She went on to tell me that she was very frustrated that she had to read aloud to high school students because they were unwilling to do it themselves and that no one cared about what they were reading even though it is such a great book.
I saw this as an entry point to help her uncover how building her self-awareness and other social and emotional skills could translate into better teaching and connections with her students, as well as a better quality of life.
“So, you’re a first year teacher, you are in a masters program in another state, you have other commitments to family and relationships. Do you feel like your high personal expectations and all the commitments you have outside of the classroom impact your performance as a teacher?” (Self-awareness: I wanted her to hear aloud all that she is attempting to take on.)
Teacher: “I never thought about it. I just get things done… that’s a possibility.”
Me: “I just want you to think about that and see what you come up with. Let’s take a look at your lesson today. Talk to me about why you chose to read aloud to your students?”
Teacher: “They won’t do it on their own, so I make them do it in class. I read aloud sometimes because it goes faster that way and I know that reading is happening. Plus, the kids like it. They ask me to read all the time.”
Me: “What do you believe the students gain from you reading aloud to them? Why do you think they like it so much?”
Teacher: “I’m not sure what they get from it. I do know that reading is happening. They say that they like the way I read, but I suspect that they just want someone to do the reading for them.”
It was apparent to me she hadn’t allowed herself the time to reflect on what was happening in her classroom, and she wasn’t quite aware of the impact of her own experiences, commitments, and biases. She was coming to the realization that her frustration was coming from what came naturally to her, work.
She acknowledged that she was reacting to the students based on her past educational experiences and her own highly-motivated learning style. Viewing her students through this lens was causing her frustration, and she dealt with it by working more hours and pushing students harder. Once she understood this, she looked at the students more as partners in the learning process and she was more open to what would be most engaging and meaningful in their learning.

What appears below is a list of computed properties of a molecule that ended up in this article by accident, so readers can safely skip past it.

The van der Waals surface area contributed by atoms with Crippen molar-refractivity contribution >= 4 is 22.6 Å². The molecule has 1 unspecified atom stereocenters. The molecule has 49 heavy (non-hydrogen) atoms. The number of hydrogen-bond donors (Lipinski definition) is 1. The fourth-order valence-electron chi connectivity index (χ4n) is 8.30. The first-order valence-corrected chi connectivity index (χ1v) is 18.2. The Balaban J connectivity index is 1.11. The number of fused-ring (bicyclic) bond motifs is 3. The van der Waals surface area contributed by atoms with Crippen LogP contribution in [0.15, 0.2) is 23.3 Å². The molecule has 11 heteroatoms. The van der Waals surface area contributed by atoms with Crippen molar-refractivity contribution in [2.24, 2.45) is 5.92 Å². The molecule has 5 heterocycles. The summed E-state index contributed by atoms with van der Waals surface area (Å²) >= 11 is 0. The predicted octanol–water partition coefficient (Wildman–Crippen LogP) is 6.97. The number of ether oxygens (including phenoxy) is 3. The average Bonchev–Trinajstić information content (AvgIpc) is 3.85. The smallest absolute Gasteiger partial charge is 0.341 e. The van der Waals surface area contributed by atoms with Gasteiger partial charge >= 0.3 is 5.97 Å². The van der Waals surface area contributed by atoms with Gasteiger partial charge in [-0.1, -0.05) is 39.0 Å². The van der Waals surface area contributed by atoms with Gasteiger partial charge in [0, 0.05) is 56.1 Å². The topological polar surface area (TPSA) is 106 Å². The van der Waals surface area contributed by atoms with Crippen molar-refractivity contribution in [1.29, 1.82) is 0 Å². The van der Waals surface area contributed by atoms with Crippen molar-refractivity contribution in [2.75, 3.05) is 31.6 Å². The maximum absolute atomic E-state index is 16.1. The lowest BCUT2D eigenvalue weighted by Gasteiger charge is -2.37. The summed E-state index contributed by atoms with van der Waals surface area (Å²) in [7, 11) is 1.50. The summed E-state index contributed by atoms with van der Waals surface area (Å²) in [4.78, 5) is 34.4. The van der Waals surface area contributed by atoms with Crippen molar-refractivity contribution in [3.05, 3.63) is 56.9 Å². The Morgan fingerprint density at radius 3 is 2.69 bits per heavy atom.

While this was a single observation and debrief, it was a topic we returned to in future interactions in addition to other instructionally-focused areas. I saw first-hand how this brief interaction pushed her toward a new level of thinking, reflection, and teaching that new teachers are unlikely to stumble upon on their own.
My colleagues and I at New Teacher Center know new teachers will be most successful in advancing the learning of all students when they have a positive and reflective mindset. That is one of the 7 core capabilities and 3 dispositions of highly effective teachers and of future teacher leaders, and an outcome of NTC’s mentoring model – helping new teachers hone not only their ability to plan and deliver engaging lessons, but to also maintain a compassionate strength-based approach in working with students. The development of this approach begins with looking within and examining personal experiences and perspectives.
Social and emotional learning is a key component in helping teachers develop a positive and resilient mindset, which will in turn open up the ability to do just what my teacher wanted to do: inspire kids and give them access to a quality education.
Kyle Miller is in his eleventh year working within Chicago Public Schools, in various capacities. His experiences include teaching 3rd grade, 7th grade, and 9th grade. Kyle also spent two years working as a Professional School Counselor and three years as a New Teacher Coach. In his current position as a Lead Mentor at the New Teacher Center (inChicago), Kyle has authored and facilitated various professional development sessions focused around Classroom Management and Social Emotional Learning.